Robots in the control room? Controlling satellites using virtual reality? Is this the future of spaceflight in 2030? How can and should the European Space Operations Centre (ESOC) in Darmstadt use its skills and expertise to position itself for the future?
ESOC’s Head of Establishment, and ESA's Director of Operations, Rolf Densing, discussed these questions with Nicolas Bobrinsky, Head of ESA’s Space Situational Awareness (SSA) Programme, and ESOC's Development Manager Alexander Cwielong.
Summertime is holiday time, but instead of sitting in traffic, fuming, could it be that we’ll be relaxing in an armchair with a cold drink while our cars whisk us off to the sea or the mountains? Densing believes this could be reality in the not-too-distant future. “Self-driving cars are a very current topic at the moment,” he says. And automation is a concept that is transferrable to other fields – such as spaceflight. “The satellites of the future will certainly be much more autonomous,” predicts Densing, who sees many changes ahead, including in the kind of work that is done at the ESOC centre.
He expects spaceflight to become much more standardised, involving a few large satellite manufacturers developing flexible modules and instruments.
Instead of a few satellites being individually produced, he thinks satellites will, in future, be off-the-shelf items with a few custom add-ons – another parallel with the automotive industry. “But large space probes will continue to be specially manufactured,” he stresses.
Densing continues, outlining a number of other scenarios, including that, in 2030, the control rooms at ESOC will have only one big display rather than lots of small ones, as is the case today − and the keyboard and mouse will be consigned to history.
Instead, the flight control team will be talking to intelligent systems that can control the fleet in space independently. “Or we will be wearing virtual reality goggles and, for example, closing the solar panels on the spacecraft with a simple hand gesture. Or maybe we will control manoeuvres using our minds.”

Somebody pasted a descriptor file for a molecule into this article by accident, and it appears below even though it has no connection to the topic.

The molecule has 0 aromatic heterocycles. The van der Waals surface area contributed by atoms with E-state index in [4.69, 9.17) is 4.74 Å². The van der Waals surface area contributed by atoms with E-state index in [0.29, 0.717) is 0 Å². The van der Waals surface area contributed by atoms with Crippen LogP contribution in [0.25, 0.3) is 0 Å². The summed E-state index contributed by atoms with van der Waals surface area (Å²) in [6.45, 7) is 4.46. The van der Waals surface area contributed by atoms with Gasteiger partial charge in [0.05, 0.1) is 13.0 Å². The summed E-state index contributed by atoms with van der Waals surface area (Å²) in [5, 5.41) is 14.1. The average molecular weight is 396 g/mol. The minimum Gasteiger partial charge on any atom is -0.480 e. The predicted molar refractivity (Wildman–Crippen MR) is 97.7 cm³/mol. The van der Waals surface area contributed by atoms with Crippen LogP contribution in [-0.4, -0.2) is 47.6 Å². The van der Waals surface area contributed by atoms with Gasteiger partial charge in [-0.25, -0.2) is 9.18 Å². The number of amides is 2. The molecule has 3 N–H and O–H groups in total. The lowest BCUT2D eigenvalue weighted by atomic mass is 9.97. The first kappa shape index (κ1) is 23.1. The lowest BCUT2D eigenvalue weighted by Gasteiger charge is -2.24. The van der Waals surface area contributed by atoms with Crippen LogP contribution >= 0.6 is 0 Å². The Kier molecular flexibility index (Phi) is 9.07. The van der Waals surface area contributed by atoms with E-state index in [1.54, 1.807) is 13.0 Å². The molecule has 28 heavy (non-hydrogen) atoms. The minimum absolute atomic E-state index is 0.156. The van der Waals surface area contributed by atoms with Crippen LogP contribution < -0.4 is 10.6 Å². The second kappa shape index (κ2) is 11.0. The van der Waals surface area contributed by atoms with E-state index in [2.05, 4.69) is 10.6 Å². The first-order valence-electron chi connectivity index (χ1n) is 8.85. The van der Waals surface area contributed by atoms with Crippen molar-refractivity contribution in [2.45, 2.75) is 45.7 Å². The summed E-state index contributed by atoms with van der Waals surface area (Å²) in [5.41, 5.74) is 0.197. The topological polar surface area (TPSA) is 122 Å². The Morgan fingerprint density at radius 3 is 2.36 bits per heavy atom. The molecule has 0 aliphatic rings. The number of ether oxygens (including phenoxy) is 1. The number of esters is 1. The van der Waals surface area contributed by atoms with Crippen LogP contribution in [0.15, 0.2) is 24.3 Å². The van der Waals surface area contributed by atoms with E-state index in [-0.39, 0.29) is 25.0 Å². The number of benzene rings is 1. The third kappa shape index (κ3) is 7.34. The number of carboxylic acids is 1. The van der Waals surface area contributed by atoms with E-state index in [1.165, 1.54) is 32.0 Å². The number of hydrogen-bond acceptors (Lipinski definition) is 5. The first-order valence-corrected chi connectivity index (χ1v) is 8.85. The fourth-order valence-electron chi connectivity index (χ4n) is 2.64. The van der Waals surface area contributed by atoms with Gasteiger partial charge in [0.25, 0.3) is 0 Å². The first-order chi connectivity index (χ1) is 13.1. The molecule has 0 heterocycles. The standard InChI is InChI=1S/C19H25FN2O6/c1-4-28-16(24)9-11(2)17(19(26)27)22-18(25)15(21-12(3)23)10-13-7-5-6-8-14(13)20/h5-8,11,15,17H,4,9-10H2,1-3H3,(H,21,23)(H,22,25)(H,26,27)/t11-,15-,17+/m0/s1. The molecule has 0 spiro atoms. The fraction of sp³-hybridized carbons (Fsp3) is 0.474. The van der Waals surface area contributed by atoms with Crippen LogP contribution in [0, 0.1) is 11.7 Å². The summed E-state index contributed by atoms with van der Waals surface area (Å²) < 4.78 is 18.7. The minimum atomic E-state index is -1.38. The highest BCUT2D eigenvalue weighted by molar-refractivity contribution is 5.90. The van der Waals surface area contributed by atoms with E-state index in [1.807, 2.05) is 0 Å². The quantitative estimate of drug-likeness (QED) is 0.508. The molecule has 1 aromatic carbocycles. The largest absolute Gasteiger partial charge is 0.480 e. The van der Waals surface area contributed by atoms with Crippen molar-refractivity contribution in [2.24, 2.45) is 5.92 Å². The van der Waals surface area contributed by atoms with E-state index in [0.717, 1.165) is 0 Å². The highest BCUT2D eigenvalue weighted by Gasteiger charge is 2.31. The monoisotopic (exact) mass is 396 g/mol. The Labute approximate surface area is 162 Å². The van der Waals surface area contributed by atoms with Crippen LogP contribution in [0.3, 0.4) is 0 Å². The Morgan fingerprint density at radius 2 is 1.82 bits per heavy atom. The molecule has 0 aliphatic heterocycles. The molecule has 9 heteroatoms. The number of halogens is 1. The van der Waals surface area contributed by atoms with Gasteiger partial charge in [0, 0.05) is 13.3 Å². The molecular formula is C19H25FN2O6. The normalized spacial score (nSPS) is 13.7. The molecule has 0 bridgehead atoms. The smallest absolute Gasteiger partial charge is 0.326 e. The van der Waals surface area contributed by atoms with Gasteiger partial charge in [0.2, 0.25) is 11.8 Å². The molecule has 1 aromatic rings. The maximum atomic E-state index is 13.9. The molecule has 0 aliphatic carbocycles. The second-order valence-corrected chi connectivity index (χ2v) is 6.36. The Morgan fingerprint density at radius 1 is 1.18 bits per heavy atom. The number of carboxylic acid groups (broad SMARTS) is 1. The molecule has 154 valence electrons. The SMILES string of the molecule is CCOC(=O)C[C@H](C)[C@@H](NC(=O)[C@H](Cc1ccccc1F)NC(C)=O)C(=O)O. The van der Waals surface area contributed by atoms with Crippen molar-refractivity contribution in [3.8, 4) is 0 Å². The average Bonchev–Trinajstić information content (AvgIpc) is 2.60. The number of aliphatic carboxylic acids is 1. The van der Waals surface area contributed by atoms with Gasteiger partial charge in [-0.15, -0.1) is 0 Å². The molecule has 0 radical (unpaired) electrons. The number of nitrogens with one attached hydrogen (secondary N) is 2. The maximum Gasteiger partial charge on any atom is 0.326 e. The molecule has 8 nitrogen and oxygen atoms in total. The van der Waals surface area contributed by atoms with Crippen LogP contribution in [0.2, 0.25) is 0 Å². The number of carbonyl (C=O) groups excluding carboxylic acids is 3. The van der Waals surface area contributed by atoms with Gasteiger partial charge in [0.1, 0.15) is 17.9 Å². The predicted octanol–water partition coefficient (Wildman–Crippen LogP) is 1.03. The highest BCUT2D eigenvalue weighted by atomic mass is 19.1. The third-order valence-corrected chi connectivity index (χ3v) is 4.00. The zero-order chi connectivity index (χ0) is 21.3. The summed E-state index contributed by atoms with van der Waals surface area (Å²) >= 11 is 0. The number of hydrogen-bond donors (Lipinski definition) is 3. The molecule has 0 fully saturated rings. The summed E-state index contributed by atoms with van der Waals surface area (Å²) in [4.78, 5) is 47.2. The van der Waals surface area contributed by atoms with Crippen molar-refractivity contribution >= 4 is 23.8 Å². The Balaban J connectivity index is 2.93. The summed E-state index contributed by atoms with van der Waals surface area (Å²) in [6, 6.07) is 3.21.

In a digitised world, who knows how soon this will be possible. But whatever systems we use in future, they all have to be designed by humans, and the work of today provides the foundation for tomorrow.
“Therefore, at ESOC, we have to help shape this future and always stay at least one step ahead,” emphasises Dr Densing.
One of the first satellite mega-constellation launches will occur in 2018 thanks to the US-based OneWeb. Some 600 tiny cubesats will supply global internet from space. The company has allowed for a ten-percent satellite failure rate. “This concept is totally different from existing spaceflight,” says Alexander Cwielong, Head of Development at ESOC. The team at the control centre is proud of the fact that it has never lost a satellite during its nominal mission.
“The many CubeSats used by OneWeb and other organisations are pre-programmed,” adds SSA Programme Manager Nicolas Bobrinsky. “This means they need very little individual attention.” However, the huge number of tiny satellites presents new challenges for space operations, such as how to keep an overview of what is happening in space.
In contrast, however, Densing stresses that large scientific research satellites will remain part of ESA’s programme until 2030, referring, as just one example, to the LISA gravitational wave mission that is due to be launched in 2034 and whose test mission has recently been successfully completed.
And there is already a noticeable trend toward more commercial missions, particularly in the areas of telecommunications, navigation and Earth observation. This will certainly continue and also affect scientific research. For example, US company Astrobotic is already offering services to scientists.
Astrobotic manufactures scientific instruments for researchers to accompany spaceflights as payloads, and also operates missions. The scientists simply receive the data they need but do not have to worry about the technical requirements. In future, samples from the surface of the Moon or from an asteroid could be available to order.
ESA has a long tradition of working closely with industry, but this does not exclude the possibility of taking other innovative approaches, as exemplified by the current Grand Challenge. For example, how can we make the best use of our existing mining technology and experience in order to mine the Moon and asteroids?
Or, how advanced are robotics, and can the equipment that is needed for a future village on the Moon be 3D-printed in situ?
ESA is working on new ideas like these with innovators from society and industry. According to the ESA Space 4.0 initiative, spaceflight should not be an end in itself but, more than ever, a solution to global challenges such as climate change, communications, traffic management and health and nutrition issues.
“Data are the oil of our new millennium,” says Bobrinsky.
In future, businesses will buy satellites in the way that they buy company cars today. Space and spaceflight will be part of everyday business, agrees Densing.
“We have to recognise these future scenarios, and − at ESOC − it is our job to define them,” he adds.
ESOC has to provide the expertise